The AMD Ryzen Threadripper 1950X is a 16-core/32-thread CPU. Intel’s got an 18-core/36-thread chip coming at the end of September.
With both AMD and Intel cramming cores into their chips with such impunity, it’s easy to get carried away in the heady tailwinds of the time. More cores! Progress! Technology is great.
However, this year was also the year that Intel introduced quad-core processors in its HEDT (high-end desktop) line-up. These are the Kaby Lake-X class Core i5-7640X (4.0GHz, 6MB L3 cache) and Core i7-7740X (4.3GHz, 8MB L3 cache) processors that cost US$242 and US$339 respectively, the same as their respective Kaby Lake counterparts.
This was interesting for many reasons, but it was also puzzling. Intel’s HEDT processors have traditionally utilized architectures that trailed the mainstream parts by a generation, but these Kaby Lake-X chips featured the latest silicon. Furthermore, it meant that you could get a Kaby Lake-X processor with an Intel X299 motherboard – saving a lot in the process – and upgrade to a Core i9 chip later if you wanted.
Unfortunately, it also meant a lot more confusion. The Core i7-7740X only nets you 16 PCIe 3.0 lanes from the CPU, and supports just dual-channel DDR4 memory. Now consider that the X299 platform was designed for up to 44 PCIe 3.0 lanes and quad-channel memory configurations.
The result is you end up with a lot of supported features that simply aren’t available with the Core i7-7740X. These gaps are glaring – on a motherboard with eight slots for memory modules, only four will work with the latter CPU.
Furthermore, Intel’s Core X family comprises CPUs with 16, 28, and 44 PCIe lanes, and motherboard makers need to ensure that their X299 boards work with all three configurations. They add PCIe switches to manage this and route the lanes for different CPUs, which adds to the final cost of each board.
On top of that, there’s the issue of differing power delivery designs. Skylake-X uses an integrated voltage regulator, a partial holdover from the fully-integrated voltage regulator (FIVR) on Broadwell, so the processor isn’t entirely reliant on the motherboard for voltage delivery.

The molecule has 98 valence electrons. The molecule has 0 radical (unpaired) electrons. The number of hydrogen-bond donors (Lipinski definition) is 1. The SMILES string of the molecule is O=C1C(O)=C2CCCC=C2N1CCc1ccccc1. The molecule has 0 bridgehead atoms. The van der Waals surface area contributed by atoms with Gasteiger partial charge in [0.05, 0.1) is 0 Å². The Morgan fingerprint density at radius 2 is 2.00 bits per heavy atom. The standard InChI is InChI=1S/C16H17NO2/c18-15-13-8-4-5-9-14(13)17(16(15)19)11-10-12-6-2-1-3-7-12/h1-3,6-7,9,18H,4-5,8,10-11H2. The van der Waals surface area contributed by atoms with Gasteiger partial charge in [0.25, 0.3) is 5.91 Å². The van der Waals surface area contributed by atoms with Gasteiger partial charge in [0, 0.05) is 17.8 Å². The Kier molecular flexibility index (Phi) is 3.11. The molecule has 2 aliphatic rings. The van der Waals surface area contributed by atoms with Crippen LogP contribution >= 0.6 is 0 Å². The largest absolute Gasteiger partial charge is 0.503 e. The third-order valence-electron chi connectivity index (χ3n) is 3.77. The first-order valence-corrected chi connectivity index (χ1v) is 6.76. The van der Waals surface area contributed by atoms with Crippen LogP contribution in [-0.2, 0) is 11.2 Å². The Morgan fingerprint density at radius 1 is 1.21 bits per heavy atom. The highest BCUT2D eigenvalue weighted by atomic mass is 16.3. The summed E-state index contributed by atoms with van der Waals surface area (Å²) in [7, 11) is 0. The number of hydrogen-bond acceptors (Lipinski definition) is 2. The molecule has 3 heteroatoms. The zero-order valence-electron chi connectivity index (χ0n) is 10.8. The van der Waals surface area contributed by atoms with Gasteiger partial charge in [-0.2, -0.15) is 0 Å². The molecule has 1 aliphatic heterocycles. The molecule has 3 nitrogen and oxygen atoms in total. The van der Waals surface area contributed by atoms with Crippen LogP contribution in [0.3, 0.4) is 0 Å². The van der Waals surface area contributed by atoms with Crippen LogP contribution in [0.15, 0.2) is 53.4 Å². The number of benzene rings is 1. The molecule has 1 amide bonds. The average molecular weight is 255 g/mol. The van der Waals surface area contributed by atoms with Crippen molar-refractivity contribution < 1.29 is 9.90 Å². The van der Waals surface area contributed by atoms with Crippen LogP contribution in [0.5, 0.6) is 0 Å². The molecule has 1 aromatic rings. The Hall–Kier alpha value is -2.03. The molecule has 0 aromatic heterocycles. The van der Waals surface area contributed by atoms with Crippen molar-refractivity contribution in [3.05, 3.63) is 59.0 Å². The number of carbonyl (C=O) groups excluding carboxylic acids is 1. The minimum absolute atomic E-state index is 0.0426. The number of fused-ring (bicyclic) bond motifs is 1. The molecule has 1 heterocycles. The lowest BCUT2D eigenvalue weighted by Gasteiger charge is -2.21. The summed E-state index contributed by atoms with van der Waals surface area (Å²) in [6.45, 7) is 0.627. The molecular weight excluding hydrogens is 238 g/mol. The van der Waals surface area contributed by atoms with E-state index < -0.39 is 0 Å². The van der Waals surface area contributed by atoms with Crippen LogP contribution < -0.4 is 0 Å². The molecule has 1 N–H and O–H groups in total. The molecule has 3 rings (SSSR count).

The problem is that Kaby Lake-X doesn’t use an integrated voltage regulator. All its voltages are supplied by the motherboard, and this complicates matters because board makers now have to support both types of power delivery. The motherboard will also have to check at boot to see what type of CPU it has to ensure that it serves up the correct voltages, which can lead to longer boot times.
To be fair, there are now boards designed specifically for Kaby Lake-X (they won’t work with Skylake-X), so it’s possible to get something more optimized for the Core i7-7740X. But this only seals off your future upgrade path, and it leaves the Core i7-7740X with little to distinguish itself from the Core i7-7700K and an Intel Z270 board.
The Core i7-7740X can be thought of as a Core i7-7700K with modest changes (other than the larger package size of course). Clock speeds have been bumped up to 4.3GHz, a 100MHz increase, but Turbo Boost speeds and cache sizes are unchanged. However, memory support has been extended to include up to DDR4-2666, compared to DDR4-2400 on the Kaby Lake part.
The TDP now sits at 112W, up from 91W on the Core i7-7700K. This unfortunately isn’t a product of some under-the-hood boost in processing power, and the underlying architecture is still the same as its Kaby Lake sibling. This means the chip also doesn't benefit from the new Turbo Boost Max Technology 3.0 or the rejigged cache hierarchies on Skylake-X.
That said, Intel also chose to disable the HD Graphics 630 iGPU that’s still physically present on the chip. This effectively gets rid of many features that could appeal to mainstream consumers, such as native HEVC encode and decode. You could argue that enthusiasts wouldn’t miss these features, but it’s also a bit of a stretch for a so-called enthusiast to settle for a quad-core processor.
Ultimately, you’re left to contend with a confusing processor that appears a tad misguided. Intel’s lowering the barrier to entry to its HEDT line-up, but it’s not quite clear who it’s appealing to here.
Nevertheless, it’d be overly hasty to simply dismiss the Core i7-7740X without putting it through the paces. This is still Intel’s highest clocked processor at 4.3GHz, and there’s considerable overclocking headroom to be had for those who must have blistering single-threaded performance.